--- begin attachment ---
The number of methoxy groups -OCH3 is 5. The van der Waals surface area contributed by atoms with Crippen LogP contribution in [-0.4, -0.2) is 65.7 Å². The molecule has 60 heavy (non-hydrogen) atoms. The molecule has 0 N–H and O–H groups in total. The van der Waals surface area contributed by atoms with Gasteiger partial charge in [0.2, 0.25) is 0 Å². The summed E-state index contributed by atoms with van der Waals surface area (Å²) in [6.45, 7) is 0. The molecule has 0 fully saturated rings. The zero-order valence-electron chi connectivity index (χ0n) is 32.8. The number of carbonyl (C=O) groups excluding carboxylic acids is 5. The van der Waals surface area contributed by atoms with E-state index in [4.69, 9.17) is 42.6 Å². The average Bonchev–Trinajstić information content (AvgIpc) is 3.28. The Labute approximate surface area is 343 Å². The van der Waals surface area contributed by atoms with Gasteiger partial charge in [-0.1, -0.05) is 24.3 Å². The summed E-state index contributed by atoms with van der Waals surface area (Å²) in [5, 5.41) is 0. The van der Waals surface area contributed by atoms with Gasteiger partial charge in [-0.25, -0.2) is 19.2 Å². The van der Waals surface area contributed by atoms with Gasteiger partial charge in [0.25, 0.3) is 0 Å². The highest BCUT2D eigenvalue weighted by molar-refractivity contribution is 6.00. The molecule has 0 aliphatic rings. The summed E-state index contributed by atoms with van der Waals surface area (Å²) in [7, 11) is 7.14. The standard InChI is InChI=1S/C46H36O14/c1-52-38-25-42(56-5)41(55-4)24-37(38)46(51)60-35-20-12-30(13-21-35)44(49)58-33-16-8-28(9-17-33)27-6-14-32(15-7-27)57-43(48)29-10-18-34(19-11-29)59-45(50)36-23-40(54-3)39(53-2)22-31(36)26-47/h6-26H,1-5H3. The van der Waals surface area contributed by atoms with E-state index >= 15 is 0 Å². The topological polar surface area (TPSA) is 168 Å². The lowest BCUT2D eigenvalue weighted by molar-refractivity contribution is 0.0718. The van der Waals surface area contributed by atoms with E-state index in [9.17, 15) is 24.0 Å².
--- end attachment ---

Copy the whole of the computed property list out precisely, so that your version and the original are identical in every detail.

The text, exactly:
The number of methoxy groups -OCH3 is 5. The van der Waals surface area contributed by atoms with Crippen LogP contribution in [-0.4, -0.2) is 65.7 Å². The molecule has 60 heavy (non-hydrogen) atoms. The molecule has 0 N–H and O–H groups in total. The van der Waals surface area contributed by atoms with Gasteiger partial charge in [0.2, 0.25) is 0 Å². The summed E-state index contributed by atoms with van der Waals surface area (Å²) in [6.45, 7) is 0. The molecule has 0 fully saturated rings. The zero-order valence-electron chi connectivity index (χ0n) is 32.8. The number of carbonyl (C=O) groups excluding carboxylic acids is 5. The van der Waals surface area contributed by atoms with E-state index in [4.69, 9.17) is 42.6 Å². The average Bonchev–Trinajstić information content (AvgIpc) is 3.28. The Labute approximate surface area is 343 Å². The van der Waals surface area contributed by atoms with Gasteiger partial charge in [-0.1, -0.05) is 24.3 Å². The summed E-state index contributed by atoms with van der Waals surface area (Å²) in [5, 5.41) is 0. The van der Waals surface area contributed by atoms with Gasteiger partial charge in [-0.25, -0.2) is 19.2 Å². The van der Waals surface area contributed by atoms with Gasteiger partial charge in [0.25, 0.3) is 0 Å². The highest BCUT2D eigenvalue weighted by molar-refractivity contribution is 6.00. The molecule has 0 aliphatic rings. The summed E-state index contributed by atoms with van der Waals surface area (Å²) in [7, 11) is 7.14. The standard InChI is InChI=1S/C46H36O14/c1-52-38-25-42(56-5)41(55-4)24-37(38)46(51)60-35-20-12-30(13-21-35)44(49)58-33-16-8-28(9-17-33)27-6-14-32(15-7-27)57-43(48)29-10-18-34(19-11-29)59-45(50)36-23-40(54-3)39(53-2)22-31(36)26-47/h6-26H,1-5H3. The van der Waals surface area contributed by atoms with E-state index >= 15 is 0 Å². The topological polar surface area (TPSA) is 168 Å². The lowest BCUT2D eigenvalue weighted by molar-refractivity contribution is 0.0718. The van der Waals surface area contributed by atoms with E-state index in [9.17, 15) is 24.0 Å².